UCL SLMS Imaging Facility

Project Information

As part of the Transforming UCL £1.2 billion building and refurbishment programme, Burwell Architects were appointed to undertake the refurbishment of a number of rooms within the basement level of the Anatomy and Medical Sciences building to create a world-class high-throughput cell imaging and screening laboratory. This comprises 2 area, a MRC screening platform and an imaging facility for both confocal and electron microscopes

Royal Free Hub

Project Information

A vibrant new student hub has been created in a formally underused space at Royal Free Hospital, providing students with a place to study, collaborate and relax. The hub is defined by a mix of high backed sofas creating intimate study spaces, shared tables offering spaces for group work, and a bar table along the window wall providing naturally lit workspaces. The kitchen is separated from the main hub by a slatted oak screen and provides generous tables and benches for communal gathering, combined with pendant lights that give the space an inviting domestic feel.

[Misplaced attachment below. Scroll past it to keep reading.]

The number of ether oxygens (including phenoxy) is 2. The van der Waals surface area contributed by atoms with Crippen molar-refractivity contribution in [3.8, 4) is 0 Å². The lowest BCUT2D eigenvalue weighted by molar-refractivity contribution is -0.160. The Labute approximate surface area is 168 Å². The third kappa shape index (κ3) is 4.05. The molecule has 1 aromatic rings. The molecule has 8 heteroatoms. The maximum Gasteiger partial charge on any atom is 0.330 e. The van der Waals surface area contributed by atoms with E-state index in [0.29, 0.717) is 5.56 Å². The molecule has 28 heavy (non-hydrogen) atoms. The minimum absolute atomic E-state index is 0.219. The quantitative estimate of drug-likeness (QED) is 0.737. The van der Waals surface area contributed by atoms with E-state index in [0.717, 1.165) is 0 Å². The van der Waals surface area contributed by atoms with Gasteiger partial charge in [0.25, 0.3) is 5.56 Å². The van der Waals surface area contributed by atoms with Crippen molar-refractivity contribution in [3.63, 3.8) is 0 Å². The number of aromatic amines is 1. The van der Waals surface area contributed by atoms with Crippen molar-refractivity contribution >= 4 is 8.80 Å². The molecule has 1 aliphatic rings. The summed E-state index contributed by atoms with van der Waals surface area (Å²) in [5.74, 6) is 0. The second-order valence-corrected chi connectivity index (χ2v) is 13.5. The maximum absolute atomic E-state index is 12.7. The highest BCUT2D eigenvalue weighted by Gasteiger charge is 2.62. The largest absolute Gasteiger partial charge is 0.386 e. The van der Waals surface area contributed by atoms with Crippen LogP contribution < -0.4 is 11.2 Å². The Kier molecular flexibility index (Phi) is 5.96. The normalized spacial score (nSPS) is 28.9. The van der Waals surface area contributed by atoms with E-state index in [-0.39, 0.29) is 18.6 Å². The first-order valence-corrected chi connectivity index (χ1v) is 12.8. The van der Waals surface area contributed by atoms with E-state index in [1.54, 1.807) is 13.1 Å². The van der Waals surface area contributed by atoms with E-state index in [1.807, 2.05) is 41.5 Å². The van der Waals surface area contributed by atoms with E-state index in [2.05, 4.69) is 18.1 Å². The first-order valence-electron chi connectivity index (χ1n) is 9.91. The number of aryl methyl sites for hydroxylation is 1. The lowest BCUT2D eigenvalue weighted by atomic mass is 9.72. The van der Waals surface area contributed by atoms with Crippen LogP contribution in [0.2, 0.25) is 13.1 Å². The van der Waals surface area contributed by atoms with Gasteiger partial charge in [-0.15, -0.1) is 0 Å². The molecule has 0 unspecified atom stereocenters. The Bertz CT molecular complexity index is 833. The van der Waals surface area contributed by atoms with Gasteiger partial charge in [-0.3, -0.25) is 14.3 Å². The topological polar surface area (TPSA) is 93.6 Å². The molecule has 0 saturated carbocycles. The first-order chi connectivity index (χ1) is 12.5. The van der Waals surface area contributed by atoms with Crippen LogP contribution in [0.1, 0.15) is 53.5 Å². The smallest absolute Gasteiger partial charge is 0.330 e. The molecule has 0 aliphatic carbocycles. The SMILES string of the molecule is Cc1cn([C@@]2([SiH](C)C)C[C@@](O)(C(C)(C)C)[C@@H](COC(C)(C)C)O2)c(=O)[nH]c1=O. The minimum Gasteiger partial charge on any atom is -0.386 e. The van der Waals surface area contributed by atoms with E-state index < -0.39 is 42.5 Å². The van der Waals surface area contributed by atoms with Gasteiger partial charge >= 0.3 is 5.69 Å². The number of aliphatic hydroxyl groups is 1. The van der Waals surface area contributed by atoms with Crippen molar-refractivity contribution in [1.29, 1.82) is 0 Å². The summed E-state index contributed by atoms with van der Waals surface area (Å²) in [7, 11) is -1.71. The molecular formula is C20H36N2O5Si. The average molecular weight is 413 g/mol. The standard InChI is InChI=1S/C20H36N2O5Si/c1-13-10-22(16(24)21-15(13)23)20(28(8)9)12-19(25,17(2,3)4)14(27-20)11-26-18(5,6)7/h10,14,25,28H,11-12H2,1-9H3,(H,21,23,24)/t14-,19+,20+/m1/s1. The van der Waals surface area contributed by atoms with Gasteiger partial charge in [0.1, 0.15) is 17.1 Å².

Loughborough Design School

Project Information
Awards and Commendations

Loughborough University
BREEAM Excellent

‘A focal point for high quality design thinking on the campus that will communicate the University’s expertise to industry and the wider world’ – this was the vision. A simple circulation pattern acts as a transparent communication loop, which expands and contracts to be an ever-changing working exhibition of the university’s design and research skills. The informal design engenders a fertile environment: it embodies advanced ideas for learning environments and sustainability, and speaks to its surrounding community by including public exhibition and café spaces at ground level.

Gross Floor Area      7,920sqm
Construction Value      £14.5m
Status Completed 2012


RIBA National Award

RIBA East Midlands Building of the Year Award

RIBA East Midlands Sustainability Award

RIBA East Midlands Client of the Year

FX International Interior Design Award for Workplace Seating


Connect Seating

Project Information